Unresolved issues with the VFA’s return
President Duterte has finally resolved the fate of the Visiting Forces Agreement (VFA) between the Philippines and the US. After announcing the cancellation of the VFA in February 2020, Mr. Duterte suspended its process of termination thriceʍin June and November 2020, and again in June 2021. In July, he fully restored the VFA and admitted that the US’ vaccine donation to the Philippines led to his decision: “We did a give and take… I conceded to the continuance of the Visiting Forces Agreement in gratitude.”
However, issues regarding the agreement remain unresolved, especially since there were no changes made to its original text. Philippine Defense Secretary Delfin Lorenzana explained that there will be a “side agreement” that will serve as an addendum to the VFA.
Bilateral discussions on a VFA addendum are expected to address the thorny issue of criminal jurisdiction related to American soldiers violating Philippine laws. The high profile cases of US Marine Daniel Smith, who raped a Filipino woman (“Nicole” in court papers) in Subic in 2005, and Joseph Scott Pemberton, who murdered transgender woman Jennifer Laude in Olongapo in 2014, revealed how the VFA was used to provide special treatment to them. Despite being found guilty and sentenced to prison, Smith was placed under the custody of the US embassy, while Pemberton was placed in solitary confinement inside an air-conditioned shipping container.
Smith’s acquittal in 2009 and Pemberton’s pardon in 2020 were widely condemned by various groups in the Philippines as, among others, “another hallmark of the Philippines’ subservience to the US.” Both cases should serve as critical references that should be threshed out in the VFA addendum.
Another issue is the ambiguity of American assistance in the Philippines’ maritime disputes, especially since previous US administrations have carefully equivocated on the precise extent of the US commitment to the Philippines. However, US assurances have recently become more pronounced, with Secretary of State Antony Blinken citing the importance of the 1951 Mutual Defense Treaty and “its clear application to armed attacks against the Philippine armed forces, public vessels, or aircraft in the Pacific, which includes the South China Sea.” Yet the uncertainty lies in how America’s rhetoric is translated into action; US commitment remains unpredictable as it is subject to the Biden administration’s evolving threat perceptions of China and America’s strategic motivations regarding its involvement in the region.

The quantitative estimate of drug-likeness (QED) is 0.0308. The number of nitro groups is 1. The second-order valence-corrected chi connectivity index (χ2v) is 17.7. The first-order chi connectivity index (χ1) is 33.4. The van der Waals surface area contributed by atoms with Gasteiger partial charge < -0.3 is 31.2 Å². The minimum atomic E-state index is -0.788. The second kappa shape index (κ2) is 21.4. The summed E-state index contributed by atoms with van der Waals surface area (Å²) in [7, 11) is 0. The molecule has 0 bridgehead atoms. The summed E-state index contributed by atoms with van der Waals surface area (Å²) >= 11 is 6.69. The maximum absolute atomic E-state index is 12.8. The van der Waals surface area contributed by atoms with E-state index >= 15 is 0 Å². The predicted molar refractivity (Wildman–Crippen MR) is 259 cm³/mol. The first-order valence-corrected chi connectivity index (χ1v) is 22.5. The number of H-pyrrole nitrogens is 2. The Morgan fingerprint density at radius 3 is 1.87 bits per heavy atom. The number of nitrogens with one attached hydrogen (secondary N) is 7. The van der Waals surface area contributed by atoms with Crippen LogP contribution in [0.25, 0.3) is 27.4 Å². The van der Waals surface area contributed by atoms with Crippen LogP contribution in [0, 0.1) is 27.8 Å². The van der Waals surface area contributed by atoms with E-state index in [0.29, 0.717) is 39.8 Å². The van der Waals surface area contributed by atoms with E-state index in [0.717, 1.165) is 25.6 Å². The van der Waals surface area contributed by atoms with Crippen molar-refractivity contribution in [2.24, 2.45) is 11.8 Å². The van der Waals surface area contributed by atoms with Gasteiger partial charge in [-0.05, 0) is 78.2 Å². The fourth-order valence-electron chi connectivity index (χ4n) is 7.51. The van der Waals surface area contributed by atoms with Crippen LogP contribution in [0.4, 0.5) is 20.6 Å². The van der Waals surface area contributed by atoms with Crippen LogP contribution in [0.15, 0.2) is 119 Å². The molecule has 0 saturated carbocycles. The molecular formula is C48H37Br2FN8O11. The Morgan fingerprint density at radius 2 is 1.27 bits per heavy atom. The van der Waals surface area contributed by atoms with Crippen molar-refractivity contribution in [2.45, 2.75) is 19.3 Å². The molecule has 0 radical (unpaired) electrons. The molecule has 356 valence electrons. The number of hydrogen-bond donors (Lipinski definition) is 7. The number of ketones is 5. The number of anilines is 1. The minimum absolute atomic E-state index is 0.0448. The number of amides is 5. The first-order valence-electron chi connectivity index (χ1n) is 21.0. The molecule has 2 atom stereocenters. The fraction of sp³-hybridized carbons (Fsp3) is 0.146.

Mr. Duterte’s reinstatement of the VFA is a welcome relief for the defense and diplomatic establishments of both countries. On the one hand, the VFA provides the US access to the Philippines’ strategic location, bases, and waters, which can be used for American operations that will challenge Chinese territorial claims and enforce international law in the South China Sea. On the other hand, the VFA is a balancing force for the Philippines that helps mitigate its geostrategic and military vulnerabilities vis-à-vis China. The agreement also serves as the Philippines’ insurance policy against China, a deterrent that should prevent Beijing from taking further actions that increase maritime tensions.
Given the strategic advantages of keeping the VFA, Mr. Duterte’s decision to restore it seems logical. Yet without addressing the issues on criminal jurisdiction and the extent of US assistance, the agreement will continue to raise concerns. There is the probability that bilateral discussions on the addendum will drag on and remain unresolved since the President has already reinstated the VFA anyway.
One hopes both countries will work together to make the addendum a reality. Otherwise, it becomes yet another missed opportunity for the Philippines to demand parity and reciprocity as a truly “sovereign equal,” a situation that continues to haunt its alliance with the US.
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Andrea Chloe Wong has a Ph.D. in political science from the University of Canterbury in New Zealand.
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